# [PYTHON MATRIX-SIG] Newbie: transpose

**Andrew P. Mullhaupt
**
amullhau@ix.netcom

*Thu, 20 Mar 1997 21:40:02 -0500*

David Ascher wrote:
>*
*>* Transpose won't change the rank (number of dimensions, length of shape
*>* tuple), so the only way to go from an array of shape (1,3) to one of shape
*>* (3,) is to slice it.
*>*
*>* I hope this helps. One big issue when learning Numeric is that it is not
*>* MATLAB -- in other words, because it is designed to deal with arrays of
*>* arbitrary rank (and not just 2D matrices), some of the assumptions which
*>* make sense in a linear algebra context don't transfer all that well. The
*>* other issue I've had is to learn to assimilate what choose, where, etc.
*>* all do and not mix them up. That comes with practice.
*>*
*
Cautionary tale. S is a language which has handled arbitrary rank arrays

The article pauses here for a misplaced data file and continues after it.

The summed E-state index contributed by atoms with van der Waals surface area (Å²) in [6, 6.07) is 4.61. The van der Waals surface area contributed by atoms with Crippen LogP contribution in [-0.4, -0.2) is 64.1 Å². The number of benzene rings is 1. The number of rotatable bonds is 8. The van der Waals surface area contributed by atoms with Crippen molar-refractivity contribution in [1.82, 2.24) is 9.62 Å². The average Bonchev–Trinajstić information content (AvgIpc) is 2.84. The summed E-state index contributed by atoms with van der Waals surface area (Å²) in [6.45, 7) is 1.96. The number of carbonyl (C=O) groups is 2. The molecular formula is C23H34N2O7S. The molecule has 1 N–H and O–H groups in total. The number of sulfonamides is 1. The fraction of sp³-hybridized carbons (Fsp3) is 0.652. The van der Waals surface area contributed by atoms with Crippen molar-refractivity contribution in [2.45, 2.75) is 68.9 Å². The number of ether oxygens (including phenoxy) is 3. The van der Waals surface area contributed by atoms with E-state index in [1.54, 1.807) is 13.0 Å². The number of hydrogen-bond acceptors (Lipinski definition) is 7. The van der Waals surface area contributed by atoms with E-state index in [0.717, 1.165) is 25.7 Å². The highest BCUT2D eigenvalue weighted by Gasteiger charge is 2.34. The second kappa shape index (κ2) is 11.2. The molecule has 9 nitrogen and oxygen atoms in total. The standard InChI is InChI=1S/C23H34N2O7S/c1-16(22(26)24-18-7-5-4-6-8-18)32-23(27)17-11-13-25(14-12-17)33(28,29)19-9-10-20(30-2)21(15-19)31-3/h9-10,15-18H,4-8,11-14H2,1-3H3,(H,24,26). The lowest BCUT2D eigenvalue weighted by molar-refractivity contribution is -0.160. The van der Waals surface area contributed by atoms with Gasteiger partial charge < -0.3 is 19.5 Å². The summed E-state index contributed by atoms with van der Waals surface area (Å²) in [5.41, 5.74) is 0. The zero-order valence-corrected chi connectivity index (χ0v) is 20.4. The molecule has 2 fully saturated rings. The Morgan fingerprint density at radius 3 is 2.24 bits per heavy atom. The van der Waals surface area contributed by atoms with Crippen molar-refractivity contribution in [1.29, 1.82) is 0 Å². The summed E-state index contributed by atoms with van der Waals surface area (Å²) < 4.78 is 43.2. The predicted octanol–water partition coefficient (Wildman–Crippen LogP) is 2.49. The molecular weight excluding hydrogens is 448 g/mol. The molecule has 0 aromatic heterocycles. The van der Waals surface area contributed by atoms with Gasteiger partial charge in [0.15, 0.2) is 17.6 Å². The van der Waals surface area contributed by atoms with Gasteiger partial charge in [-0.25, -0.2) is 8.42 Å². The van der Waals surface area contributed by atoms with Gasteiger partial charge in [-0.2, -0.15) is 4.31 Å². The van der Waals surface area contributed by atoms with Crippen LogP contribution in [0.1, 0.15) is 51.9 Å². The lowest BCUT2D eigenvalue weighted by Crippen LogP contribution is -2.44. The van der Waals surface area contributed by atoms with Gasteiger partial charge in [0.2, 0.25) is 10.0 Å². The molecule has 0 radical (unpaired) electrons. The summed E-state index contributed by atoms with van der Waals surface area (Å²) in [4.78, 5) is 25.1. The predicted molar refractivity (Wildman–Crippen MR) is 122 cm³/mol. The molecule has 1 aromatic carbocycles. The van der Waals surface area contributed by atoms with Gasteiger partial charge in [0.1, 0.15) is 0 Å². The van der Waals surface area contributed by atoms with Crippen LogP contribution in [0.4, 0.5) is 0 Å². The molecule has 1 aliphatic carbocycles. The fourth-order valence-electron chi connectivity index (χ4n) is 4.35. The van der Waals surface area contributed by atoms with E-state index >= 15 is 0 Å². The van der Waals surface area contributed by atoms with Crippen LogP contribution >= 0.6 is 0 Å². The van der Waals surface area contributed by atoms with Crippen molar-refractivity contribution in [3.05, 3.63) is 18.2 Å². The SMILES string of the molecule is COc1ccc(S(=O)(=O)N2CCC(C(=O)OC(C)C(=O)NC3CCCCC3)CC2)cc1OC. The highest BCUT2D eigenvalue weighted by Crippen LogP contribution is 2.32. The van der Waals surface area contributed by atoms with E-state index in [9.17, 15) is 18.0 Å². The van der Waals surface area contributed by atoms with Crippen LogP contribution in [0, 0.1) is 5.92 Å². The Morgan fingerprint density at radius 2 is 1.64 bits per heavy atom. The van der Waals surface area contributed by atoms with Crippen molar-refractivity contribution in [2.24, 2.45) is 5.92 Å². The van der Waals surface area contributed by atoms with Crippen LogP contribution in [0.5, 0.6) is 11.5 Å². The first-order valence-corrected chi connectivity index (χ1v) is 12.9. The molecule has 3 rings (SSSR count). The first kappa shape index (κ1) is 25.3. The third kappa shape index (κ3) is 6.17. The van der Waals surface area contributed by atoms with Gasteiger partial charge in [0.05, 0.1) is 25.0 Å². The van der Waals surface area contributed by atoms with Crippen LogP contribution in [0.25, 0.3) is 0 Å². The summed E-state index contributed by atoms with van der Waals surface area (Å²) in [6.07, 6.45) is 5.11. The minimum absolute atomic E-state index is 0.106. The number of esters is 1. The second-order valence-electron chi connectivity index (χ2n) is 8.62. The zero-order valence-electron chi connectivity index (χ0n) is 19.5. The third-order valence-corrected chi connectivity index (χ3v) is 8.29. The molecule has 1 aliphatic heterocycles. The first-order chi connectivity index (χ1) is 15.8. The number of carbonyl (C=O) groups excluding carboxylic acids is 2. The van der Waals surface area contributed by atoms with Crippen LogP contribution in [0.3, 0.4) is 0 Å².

for quite a while - I think about twenty years. As recently as version
3.1 (a couple years ago), the behavior of S was the same as what Numeric
Python does now. However, by popular demand, it was changed so that the
transpose of a vector is a 1-column matrix. Note that this gives rise to
the strange situation where transpose is not an involution.
The present behavior of Numerical Python is probably correct, since that
is the way that APL handles this. For most operations on dense
multidimensional arrays, APL provides the best semantics, since they
have been at it longer than anyone else (34 years) and they thought
about it a lot. A really good rule of thumb is that you need an
_exceptionally_ good reason to deviate from APL semantics for dense
multidimensional array semantics or else you will simply find out the
hard way.
Later,
Andrew Mullhaupt
_______________
MATRIX-SIG - SIG on Matrix Math for Python
send messages to: matrix-sig@python.org
administrivia to: matrix-sig-request@python.org
_______________